Hi there! I’m an ordinary Internet user. There are billions of us. We surf on the Internet, visit different websites on different purposes, get registered there, buy some products, use some services, communicate etc. We’re similar and different at the same time but what’s more important – we have the same attitude towards sign-up forms.

Sign-up forms: what irritates us?

You’ll be surprised to find out how many things go wrong when it comes to sign-up forms design. So, people don’t like it when the process of our registration is…


I don’t like to spend more than 5 minutes getting registered on the website. Any website. I’m a busy person and so are you. When you’re asked to fill in dozens of unnecessary fields – what do you usually do? Right, you get mad, close the web page, and start looking for its alternatives.


I hate the process of registration because it mostly makes me sapless. Sometimes, I get the feeling that some websites’ developers and designers just enjoy the way they make us, users, suffer, by making us go through a couple of registration stages just to order a simple Margherita. Such registration process to access pizza seems to be more secure than the access to the Bank of England.

Requires additional data

In other words, sometimes sign-up forms demand to share the data I don’t want to share. I just can’t figure out why the online taxi service needs to know what cat food I usually buy for my kitten, Grace. Do they want to feed my cat while driving us to the vet? Honestly, I don’t get that.


Spam, spam, lots of spam. I get registered on the news website and happen to get dozens of emails that offer me a discount in the online casino. I’m pretty sure I didn’t express any interest in those casinos while I was getting registered to read about the recent flood in Mumbai. Or did I?

Sign-Up forms – what do we want to see instead?

Dear UX designers, website developers, and business owners! If you do want to make your sign-up forms design more user-friendly, pay attention to the following tips:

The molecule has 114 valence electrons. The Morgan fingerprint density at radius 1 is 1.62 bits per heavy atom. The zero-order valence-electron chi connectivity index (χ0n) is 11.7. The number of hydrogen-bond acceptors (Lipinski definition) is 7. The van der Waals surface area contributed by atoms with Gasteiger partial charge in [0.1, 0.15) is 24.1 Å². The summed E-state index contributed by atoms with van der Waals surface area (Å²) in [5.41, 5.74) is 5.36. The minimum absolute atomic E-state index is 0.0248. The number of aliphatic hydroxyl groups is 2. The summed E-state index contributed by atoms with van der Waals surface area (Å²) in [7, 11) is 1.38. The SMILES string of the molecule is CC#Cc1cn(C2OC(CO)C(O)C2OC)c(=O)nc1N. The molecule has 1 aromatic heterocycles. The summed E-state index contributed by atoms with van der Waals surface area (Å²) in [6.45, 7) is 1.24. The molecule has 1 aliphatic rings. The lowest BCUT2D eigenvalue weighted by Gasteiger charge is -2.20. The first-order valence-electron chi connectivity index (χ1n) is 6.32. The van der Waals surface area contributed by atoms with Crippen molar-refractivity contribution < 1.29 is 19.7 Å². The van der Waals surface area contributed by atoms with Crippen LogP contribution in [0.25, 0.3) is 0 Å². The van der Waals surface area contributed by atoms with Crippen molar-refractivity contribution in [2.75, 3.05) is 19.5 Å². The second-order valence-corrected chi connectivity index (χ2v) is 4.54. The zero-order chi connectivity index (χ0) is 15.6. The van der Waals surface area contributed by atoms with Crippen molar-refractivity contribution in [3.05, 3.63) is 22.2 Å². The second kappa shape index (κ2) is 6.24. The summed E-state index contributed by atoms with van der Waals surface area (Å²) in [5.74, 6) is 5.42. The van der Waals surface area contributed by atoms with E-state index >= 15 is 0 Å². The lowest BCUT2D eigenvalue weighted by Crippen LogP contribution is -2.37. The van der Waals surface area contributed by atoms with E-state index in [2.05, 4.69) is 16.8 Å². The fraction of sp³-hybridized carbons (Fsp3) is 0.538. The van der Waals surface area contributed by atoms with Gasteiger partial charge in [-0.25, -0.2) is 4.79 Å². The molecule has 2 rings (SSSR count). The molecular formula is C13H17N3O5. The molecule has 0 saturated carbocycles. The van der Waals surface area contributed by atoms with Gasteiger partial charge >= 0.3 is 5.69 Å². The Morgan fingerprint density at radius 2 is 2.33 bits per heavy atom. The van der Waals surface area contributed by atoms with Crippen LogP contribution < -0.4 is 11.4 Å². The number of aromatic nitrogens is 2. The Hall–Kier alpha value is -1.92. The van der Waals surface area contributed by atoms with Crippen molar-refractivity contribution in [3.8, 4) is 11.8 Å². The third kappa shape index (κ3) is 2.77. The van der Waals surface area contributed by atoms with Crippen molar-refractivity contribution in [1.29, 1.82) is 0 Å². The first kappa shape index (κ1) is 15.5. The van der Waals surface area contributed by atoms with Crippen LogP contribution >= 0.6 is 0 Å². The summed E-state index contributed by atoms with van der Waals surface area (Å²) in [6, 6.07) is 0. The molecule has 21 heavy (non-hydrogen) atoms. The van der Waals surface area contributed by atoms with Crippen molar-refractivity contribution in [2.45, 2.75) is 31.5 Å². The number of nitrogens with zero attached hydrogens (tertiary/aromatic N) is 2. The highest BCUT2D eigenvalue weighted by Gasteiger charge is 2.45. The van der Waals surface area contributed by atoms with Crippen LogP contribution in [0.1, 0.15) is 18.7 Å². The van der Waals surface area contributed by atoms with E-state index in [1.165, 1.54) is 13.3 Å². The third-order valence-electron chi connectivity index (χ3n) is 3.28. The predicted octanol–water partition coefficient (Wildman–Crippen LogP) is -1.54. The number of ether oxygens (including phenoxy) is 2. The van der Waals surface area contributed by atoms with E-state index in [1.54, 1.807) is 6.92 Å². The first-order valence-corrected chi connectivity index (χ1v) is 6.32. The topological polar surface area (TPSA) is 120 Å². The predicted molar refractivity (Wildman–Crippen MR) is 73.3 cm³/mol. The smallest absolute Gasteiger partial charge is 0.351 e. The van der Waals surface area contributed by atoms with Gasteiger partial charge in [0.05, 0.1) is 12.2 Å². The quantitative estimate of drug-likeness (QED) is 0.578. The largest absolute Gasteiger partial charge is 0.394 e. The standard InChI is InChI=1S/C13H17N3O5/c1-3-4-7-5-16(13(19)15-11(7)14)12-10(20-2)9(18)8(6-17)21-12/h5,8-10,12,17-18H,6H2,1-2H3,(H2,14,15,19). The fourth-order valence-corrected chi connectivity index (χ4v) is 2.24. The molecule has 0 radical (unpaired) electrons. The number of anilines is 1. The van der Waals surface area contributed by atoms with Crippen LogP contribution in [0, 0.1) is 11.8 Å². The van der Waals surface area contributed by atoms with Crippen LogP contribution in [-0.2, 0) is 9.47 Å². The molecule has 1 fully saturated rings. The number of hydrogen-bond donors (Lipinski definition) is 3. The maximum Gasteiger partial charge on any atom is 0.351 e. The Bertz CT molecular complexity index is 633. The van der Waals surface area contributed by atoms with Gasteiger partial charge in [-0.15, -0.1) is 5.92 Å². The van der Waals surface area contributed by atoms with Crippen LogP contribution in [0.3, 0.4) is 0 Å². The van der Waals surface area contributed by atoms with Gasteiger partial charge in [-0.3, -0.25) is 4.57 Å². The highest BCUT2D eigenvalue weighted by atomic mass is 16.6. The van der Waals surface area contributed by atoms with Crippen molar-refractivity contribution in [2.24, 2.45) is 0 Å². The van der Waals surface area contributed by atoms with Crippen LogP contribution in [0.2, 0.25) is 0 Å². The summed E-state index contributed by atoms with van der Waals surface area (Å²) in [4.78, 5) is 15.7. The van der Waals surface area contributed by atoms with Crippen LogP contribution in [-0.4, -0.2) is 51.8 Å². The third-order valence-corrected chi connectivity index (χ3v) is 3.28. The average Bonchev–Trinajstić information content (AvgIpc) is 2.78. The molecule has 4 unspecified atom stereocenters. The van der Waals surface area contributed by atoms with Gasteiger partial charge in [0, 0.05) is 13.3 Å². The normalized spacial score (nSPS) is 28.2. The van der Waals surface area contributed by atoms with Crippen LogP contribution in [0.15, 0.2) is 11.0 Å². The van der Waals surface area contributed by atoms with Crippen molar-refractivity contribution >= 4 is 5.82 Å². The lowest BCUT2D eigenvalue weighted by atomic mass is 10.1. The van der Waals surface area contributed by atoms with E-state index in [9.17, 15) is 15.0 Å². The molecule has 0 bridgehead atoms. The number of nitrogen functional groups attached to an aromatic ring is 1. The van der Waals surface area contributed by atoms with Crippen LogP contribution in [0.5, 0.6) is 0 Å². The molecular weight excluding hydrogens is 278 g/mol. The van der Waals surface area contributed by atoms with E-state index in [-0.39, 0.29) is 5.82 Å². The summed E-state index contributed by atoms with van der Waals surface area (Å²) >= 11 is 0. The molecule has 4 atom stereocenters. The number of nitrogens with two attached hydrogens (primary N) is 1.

Keep it minimal

Ok, I know this user. His name is Andrew, he’s from Warsaw, Poland. He’s got 2 beautiful nephews, his best friend’s name is Robert, he hates hockey, and his mom lives in Krakow. By the way, did I mention I know these details because Andrew had to fill in this information to get registered on my food delivery site?

Sounds ridiculous but yet it’s true. Why do you require so much information from people to get registered on your website? Logically, fewer steps and fields would be just awesome.

Use adaptive placeholders

It’s the way to save your future users a bit of their time (and believe me, they would be extremely thankful for that). It’s a great deal of help for the sign-up UX design and can be created with the CSS language. They make your registration form interactive and contemporary. What’s more important, users don’t need to erase the initial data and fill everything in again. And again.

Registration via social media

To facilitate the process of getting registered on your website, you may well consider the option of the registration via social media. Frankly speaking, it’s a must in the nowadays Internet world. Alwast every user who visits your website has got an account on Facebook. For most of us, it’s much more appealing to get registered on the website with just one click. What’s more, this way it would be easier to log in later without forgetting the password or email.

Immediate access

You’ve successfully got registered on our website, congrats! However, there are still some minor steps you need to take to access the site. Please, confirm your registration via your email, learn to dance salsa, and defeat a dragon.

Sometimes, the email confirmation does irritate people, especially if you cannot access the website without it. You may ask a person to confirm the registration via the email but you also need to let that person browse your web page without doing that.

Highlight what is required

This way, you’ll make it easier for a user not to miss the required fields. This is an important step that facilitates the process of registration and secures that the required data will not be omitted. Still, the fields that aren’t highlighted can be left empty if your visitor isn’t a perfectionist. That’s why, in order to make the process less time-consuming and more effective, think of using fewer fields for your sign-up form design.

Don’t use Sign In and Sign Up together

Here is the story of me getting registered on the official UEFA website. I don’t always pay attention to what’s written on a signup form, acting rather in auto pilot mode. Which is why I couldn’t sign up on the UEFA website at first – I clicked on the login form instead of the signup form. I’m pretty sure I’m not the only one who had this problem and this is not the only website that makes such a horrible sign-up design mistake.

signup form design

Do you have any other ideas that can make sign-up forms design easier and more user-friendly? Share these ideas with DesignContest!